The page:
1 out of 1 people found this review helpful.

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  • Anonymous

    Posted July 1, 2013

    I lived in Oak Ridge, Tennessee during this time. This book has

    I lived in Oak Ridge, Tennessee during this time. This book has incorrect facts. It give a false impression of Oak Ridge during that time period. You can't rely on 90-year-olds memory. 1943 was a much different world than 2013. Judging 1943 Oak Ridge by 2013 standards is an injustice. I found the book boring. Others said that they could not get into it.

    1 out of 2 people found this review helpful.

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  • Posted June 28, 2014

    Well written and interesting story of the women of Oakridge. I l

    Well written and interesting story of the women of Oakridge. I learned much about the huge operation to produce the atomic bomb.



    side stories about racism, community and group effort. Women scientists and treatment by their male counterparts. I think I will go on to the Wives of Los Alamos next! Highly recommend.

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  • Anonymous

    Posted June 22, 2014

    MAP AND RULES

    Map is first res map and rules second res were we meet third res chatroom fourth res bios fifth res where you try out for the squad and sixth res is the newsboard-hope you have fun~sincerly your team captain alexandria

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  • Posted April 28, 2014

    In a remote valley in Tennessee in the midst of a World War and

    In a remote valley in Tennessee in the midst of a World War and over a period of less than three years a city rose up - Oak Ridge. Into that city poured much of the wealth of a nation, vast quantities of material and somewhere on the order of 80,000 people. Where once stood a few itinerant farms, there appeared homes, schools, hospitals, stores, libraries and some of the largest buildings ever to appear on the planet. Out of that city came, well, virtually nothing much - a few pounds of metal - a metal know then only as tubealloy.
    The Girls of Atomic City details the lives of a few women from among thousands who were hired to support the single purpose of this vast industrial gamble - the enrichment of one isotope of tubealloy (uranium) (235) over another (238) to an extent that would be fissionable - a bomb. Much of the technical aspects of this story have been told before. This book by Denise Kiernan emphasizes the extraordinary efforts at maintaining secrecy while simultaneously creating a workforce not only from scratch, but a workforce that would not know for nearly three years what it was they were manufacturing. "When this meter moves right, push this button. When this gage goes up turn this dial left. Don't talk to your neighbor. Don't ask why." The women in these stories, the soldiers who were pulled from draft lines to work there, and the army of civilians who supported the vast construction projects all had to carry out their often highly technical work perfectly without ever knowing how their accomplishments related to the woman or man standing next to them.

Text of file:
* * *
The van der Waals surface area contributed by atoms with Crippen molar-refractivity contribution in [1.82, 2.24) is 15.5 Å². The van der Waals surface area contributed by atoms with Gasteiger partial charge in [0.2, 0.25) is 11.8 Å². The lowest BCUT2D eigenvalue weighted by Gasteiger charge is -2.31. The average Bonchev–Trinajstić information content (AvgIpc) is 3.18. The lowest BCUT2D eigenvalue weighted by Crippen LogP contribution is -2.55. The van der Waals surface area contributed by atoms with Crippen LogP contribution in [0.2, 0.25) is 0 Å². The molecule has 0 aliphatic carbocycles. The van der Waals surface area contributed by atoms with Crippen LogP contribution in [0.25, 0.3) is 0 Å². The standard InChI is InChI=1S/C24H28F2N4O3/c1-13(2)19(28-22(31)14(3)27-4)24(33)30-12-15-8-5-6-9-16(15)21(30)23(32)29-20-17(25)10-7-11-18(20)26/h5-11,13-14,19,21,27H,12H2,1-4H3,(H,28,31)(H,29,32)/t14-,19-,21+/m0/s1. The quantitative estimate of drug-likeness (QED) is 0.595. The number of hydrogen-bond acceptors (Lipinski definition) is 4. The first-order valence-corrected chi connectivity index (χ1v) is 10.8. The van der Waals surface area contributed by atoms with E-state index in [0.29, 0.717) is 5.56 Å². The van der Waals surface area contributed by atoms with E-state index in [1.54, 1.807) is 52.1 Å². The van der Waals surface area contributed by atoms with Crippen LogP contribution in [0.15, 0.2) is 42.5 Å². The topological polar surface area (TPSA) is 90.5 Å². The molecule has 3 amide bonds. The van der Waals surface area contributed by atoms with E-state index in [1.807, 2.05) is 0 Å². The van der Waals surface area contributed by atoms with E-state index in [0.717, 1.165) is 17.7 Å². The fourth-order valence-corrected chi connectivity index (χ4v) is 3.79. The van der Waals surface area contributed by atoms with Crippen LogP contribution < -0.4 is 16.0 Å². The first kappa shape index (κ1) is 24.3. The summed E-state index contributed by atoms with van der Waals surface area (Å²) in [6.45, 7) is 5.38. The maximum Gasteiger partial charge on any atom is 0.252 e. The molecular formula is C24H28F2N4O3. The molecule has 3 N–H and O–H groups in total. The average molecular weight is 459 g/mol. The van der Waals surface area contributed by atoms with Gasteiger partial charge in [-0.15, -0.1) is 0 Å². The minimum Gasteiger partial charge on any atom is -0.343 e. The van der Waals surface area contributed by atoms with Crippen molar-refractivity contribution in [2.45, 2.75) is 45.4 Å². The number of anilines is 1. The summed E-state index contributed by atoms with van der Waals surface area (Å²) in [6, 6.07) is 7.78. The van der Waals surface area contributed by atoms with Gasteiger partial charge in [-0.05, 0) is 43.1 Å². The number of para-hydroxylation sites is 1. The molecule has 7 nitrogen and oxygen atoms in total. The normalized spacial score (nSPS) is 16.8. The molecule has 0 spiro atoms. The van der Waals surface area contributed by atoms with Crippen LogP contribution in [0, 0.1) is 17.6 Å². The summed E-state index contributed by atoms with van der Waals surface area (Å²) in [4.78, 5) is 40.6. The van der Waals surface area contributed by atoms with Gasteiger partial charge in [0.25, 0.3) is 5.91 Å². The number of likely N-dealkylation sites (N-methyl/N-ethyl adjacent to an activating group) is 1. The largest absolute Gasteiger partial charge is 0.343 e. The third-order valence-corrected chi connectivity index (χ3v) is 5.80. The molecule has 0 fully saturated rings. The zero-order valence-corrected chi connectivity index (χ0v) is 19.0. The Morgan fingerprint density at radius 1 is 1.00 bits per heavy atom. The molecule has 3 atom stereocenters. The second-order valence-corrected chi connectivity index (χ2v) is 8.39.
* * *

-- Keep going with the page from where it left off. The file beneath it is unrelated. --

Besides personalizing an otherwise highly technical "Rosy the Riveter" tale of women rising to the occasion, The Girls of Atomic City also successfully conveys the spirit of a time past in U.S. history when the actions of the government were not only not automatically questioned but were embraced as good and necessary.
    With 30 pages of detailed Notes that comprise a short book on their own and an Index, The Girls of Atomic City is an inspiring if sobering tale of what humans can accomplish to win a war. Would that we are equally successful in winning the war to save the planet as we have been in destroying it.
    Richard R. Pardi Environmental Science William Paterson University

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  • Posted April 20, 2014

    Extremely well written!!

    I usually don't read history books - boring! But this book was above and beyond interesting. It included human interest stories as well as historical facts. And to find out how it was done so secretly was fascinating! The book reveals how fortunate we were to be able to have developed this technology and work together to win the war.

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  • Anonymous

    Posted April 8, 2014

    Interesting topic

    Interesting part of history. I enjoyed the mix of personal takes at Oak Ridge mixed with the development of the bomb. However, I had a hard time staying interested in the womens' storylines, I think due to the fragmentation.

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  • Anonymous

    Posted December 27, 2013

    Highly Recommended- Well worth the time!

    Outstanding book for those who appreciate nonfiction, especially from the WWII era. I was fascinated with the various characters and their ability to cope in spite of the restrictions under which they were living. Talented women.

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  • Anonymous

    Posted October 6, 2013

    Very informative

    Loved learning the behind the scene story coulf not fathom how i would react after the fact

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  • Anonymous

    Posted July 10, 2013

    I loved this book! I was born & raised in Oak Ridge and my

    I loved this book! I was born & raised in Oak Ridge and my parents both worked in the plants, so I was familiar with most of the facts of this book. However, I never fully understood the emotion of what these people experienced. This book does an amazing job of telling you the story behind the story, the real people that made such a huge difference in the war. I thoroughly enjoyed the book and would highly recommend it.

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  • Posted April 30, 2013

    What a great story. Denise Kiernan interviewed many of the resid

    What a great story. Denise Kiernan interviewed many of the residents who are still living there today (in their 90s). The way the author writes is riveting and she captures all of the nuances of how history played out back then. Everybody wanted the war to end but the people that worked at Oak Ridge were more than happy to contribute and were proud to help out.
    A tremendous amount of research went into this book (seven years) but it definitely deserved to be written.

    0 out of 1 people found this review helpful.

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  • Posted April 28, 2013

    This book definitely should be rated with 5 stars! It was a goo

    This book definitely should be rated with 5 stars! It was a good book and I highly recommend it.